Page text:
• extracted_to_disk_count - number of records extracted (in total) and saved to the disk (there was not enough space to save them in memory).
    • extracted_to_disk_size - size of extracted records which were saved to the disk.
    • single_shard_stats - statistics about single shard processing.
      • total_ms - total number of milliseconds spent extracting all shards.
      • count - number of extracted shards.
      • min_ms - shortest duration of extracting a shard (in milliseconds).
      • max_ms - longest duration of extracting a shard (in milliseconds).
      • avg_ms - average duration of extracting a shard (in milliseconds).
      • min_throughput - minimum throughput of extracting a shard (in bytes per second).
      • max_throughput - maximum throughput of extracting a shard (in bytes per second).
      • avg_throughput - average throughput of extracting a shard (in bytes per second).
  • meta_sorting
    • started_time - timestamp when the meta sorting has started.
    • end_time - timestamp when the meta sorting has finished.
    • elapsed - duration (in seconds) of the meta sorting phase.
    • running - informs if the phase is currently running.
    • finished - informs if the phase has finished.
    • sent_stats - statistics about sending records to other nodes.
      • total_ms - total number of milliseconds spent on sending the records.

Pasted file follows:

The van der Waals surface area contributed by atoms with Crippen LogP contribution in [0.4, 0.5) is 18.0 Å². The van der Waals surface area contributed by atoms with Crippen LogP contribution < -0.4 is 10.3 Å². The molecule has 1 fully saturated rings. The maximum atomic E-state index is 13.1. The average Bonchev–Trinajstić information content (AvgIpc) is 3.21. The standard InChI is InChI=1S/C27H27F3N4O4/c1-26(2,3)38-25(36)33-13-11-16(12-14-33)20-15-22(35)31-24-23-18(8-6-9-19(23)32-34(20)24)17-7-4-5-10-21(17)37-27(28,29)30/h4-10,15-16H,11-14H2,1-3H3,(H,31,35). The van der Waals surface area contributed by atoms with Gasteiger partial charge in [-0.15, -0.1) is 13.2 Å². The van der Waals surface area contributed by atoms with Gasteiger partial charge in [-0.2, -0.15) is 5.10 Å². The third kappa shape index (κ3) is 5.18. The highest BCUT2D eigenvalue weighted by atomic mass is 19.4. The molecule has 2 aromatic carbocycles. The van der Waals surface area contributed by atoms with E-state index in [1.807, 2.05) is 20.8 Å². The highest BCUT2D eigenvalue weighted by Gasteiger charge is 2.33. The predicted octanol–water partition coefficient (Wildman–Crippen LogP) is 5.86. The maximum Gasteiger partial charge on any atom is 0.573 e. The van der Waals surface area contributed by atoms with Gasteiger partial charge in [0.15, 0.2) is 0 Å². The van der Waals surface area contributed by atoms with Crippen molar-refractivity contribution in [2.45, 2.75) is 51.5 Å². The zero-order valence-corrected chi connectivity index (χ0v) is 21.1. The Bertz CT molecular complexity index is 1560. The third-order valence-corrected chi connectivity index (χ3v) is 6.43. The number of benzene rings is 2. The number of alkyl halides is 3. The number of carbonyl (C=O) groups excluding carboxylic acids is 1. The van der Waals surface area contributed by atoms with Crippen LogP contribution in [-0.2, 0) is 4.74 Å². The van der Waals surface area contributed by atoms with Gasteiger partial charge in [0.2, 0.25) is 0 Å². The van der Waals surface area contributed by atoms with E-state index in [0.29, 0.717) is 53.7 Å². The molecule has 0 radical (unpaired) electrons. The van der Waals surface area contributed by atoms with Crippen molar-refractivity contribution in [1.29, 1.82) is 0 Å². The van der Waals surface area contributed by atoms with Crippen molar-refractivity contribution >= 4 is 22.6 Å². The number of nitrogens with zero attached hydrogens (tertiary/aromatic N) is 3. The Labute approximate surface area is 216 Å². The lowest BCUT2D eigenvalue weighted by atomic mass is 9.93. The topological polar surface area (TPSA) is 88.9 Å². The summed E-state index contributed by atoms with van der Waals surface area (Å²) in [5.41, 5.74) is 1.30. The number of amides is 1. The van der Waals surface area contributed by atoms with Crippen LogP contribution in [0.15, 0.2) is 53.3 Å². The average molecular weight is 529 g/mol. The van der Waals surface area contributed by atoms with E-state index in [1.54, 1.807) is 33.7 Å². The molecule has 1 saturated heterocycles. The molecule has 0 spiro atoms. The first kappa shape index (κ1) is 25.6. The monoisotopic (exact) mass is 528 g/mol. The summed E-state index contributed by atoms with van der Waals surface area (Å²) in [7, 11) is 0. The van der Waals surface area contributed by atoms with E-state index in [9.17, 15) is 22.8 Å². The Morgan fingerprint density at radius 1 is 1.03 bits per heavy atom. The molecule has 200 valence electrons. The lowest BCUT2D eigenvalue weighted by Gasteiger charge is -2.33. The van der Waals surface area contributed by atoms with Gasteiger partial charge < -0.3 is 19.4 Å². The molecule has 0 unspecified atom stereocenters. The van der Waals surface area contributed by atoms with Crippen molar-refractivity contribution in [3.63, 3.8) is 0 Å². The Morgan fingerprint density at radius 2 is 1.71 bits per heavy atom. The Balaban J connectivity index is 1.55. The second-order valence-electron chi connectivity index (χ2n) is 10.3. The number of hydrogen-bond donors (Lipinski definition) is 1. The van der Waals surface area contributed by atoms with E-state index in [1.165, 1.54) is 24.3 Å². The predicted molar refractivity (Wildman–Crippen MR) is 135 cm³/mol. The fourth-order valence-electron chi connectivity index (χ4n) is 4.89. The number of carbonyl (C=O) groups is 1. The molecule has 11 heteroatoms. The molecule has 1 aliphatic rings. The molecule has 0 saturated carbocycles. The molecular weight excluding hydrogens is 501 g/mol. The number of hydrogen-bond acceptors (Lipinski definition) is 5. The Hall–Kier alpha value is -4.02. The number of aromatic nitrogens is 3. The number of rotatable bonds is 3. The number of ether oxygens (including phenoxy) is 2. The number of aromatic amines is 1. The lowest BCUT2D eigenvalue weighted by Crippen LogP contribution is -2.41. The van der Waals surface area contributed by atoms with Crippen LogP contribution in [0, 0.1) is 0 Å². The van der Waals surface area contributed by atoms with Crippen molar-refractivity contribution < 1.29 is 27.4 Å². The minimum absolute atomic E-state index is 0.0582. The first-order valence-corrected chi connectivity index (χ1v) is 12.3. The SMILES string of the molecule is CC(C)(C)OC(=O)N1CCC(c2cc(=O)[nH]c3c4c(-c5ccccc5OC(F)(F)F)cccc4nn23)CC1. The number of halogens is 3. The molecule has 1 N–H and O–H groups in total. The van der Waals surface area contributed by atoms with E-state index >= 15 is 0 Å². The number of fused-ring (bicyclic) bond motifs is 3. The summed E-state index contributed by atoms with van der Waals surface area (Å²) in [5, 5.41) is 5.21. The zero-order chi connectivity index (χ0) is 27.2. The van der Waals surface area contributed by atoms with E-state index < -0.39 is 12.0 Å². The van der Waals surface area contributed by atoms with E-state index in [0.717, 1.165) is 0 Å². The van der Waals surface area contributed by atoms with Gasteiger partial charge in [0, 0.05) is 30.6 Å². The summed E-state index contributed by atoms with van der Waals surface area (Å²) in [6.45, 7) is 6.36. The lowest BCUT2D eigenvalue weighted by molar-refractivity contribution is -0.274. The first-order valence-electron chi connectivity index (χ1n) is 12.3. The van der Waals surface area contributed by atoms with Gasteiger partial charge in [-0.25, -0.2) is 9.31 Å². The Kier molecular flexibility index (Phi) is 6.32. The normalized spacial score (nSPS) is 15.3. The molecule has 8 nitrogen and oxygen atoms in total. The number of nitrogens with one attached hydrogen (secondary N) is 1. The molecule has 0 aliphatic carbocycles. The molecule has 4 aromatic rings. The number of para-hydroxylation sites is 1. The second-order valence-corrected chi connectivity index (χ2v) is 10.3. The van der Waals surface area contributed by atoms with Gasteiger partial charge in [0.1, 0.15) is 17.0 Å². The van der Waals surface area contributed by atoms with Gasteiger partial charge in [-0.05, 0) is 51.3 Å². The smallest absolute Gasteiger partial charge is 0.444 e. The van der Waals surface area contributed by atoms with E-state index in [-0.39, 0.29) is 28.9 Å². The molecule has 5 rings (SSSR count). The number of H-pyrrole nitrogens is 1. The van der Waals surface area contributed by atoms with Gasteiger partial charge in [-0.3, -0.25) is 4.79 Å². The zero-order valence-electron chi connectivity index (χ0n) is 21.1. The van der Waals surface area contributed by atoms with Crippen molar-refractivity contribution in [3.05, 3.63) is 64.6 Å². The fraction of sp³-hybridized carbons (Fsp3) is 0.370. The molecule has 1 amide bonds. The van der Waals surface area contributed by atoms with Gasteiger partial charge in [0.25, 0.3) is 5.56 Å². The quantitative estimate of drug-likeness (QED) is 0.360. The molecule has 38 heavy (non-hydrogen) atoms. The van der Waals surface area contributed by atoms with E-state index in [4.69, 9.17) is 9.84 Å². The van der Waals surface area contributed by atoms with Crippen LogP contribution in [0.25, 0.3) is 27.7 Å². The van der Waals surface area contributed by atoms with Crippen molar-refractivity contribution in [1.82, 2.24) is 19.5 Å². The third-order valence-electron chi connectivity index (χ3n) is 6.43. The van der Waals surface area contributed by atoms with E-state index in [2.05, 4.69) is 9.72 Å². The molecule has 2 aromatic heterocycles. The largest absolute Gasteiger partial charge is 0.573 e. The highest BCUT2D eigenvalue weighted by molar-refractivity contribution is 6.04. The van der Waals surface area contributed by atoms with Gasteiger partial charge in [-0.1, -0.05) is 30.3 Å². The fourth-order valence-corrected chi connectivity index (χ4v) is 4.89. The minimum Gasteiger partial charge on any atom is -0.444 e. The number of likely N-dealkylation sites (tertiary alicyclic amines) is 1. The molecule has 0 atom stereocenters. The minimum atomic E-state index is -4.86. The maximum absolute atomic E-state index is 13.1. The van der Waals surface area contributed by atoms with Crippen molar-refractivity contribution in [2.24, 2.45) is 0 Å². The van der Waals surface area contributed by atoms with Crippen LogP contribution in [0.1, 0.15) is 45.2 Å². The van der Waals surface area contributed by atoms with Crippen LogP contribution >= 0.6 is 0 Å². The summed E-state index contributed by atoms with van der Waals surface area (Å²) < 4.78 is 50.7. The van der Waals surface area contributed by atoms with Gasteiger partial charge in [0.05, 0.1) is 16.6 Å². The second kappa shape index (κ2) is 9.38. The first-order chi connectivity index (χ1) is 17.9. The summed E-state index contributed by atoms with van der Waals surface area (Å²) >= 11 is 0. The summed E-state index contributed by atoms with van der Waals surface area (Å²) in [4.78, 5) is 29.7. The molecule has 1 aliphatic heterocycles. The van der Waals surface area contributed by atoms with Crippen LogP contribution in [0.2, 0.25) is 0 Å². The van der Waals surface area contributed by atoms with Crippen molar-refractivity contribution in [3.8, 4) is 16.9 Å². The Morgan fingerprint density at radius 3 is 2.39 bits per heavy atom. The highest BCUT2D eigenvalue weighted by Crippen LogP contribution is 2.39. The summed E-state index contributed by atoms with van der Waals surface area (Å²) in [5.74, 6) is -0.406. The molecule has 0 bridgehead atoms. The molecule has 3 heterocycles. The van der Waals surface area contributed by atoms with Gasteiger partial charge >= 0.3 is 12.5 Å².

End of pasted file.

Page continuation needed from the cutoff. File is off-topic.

• count - number of records sent to other targets.
      • min_ms - shortest duration of sending the records (in milliseconds).
      • max_ms - longest duration of sending the records (in milliseconds).
      • avg_ms - average duration of sending the records (in milliseconds).
    • recv_stats - statistics about receiving records from other nodes.
      • total_ms - total number of milliseconds spent on receiving the records from nodes.
      • count - number of records received from other targets.
      • min_ms - shortest duration of receiving the records (in milliseconds).
      • max_ms - longest duration of receiving the records (in milliseconds).
      • avg_ms - average duration of receiving the records (in milliseconds).
  • shard_creation
    • started_time - timestamp when the shard creation has started.
    • end_time - timestamp when the shard creation has finished.
    • elapsed - duration (in seconds) of the shard creation phase.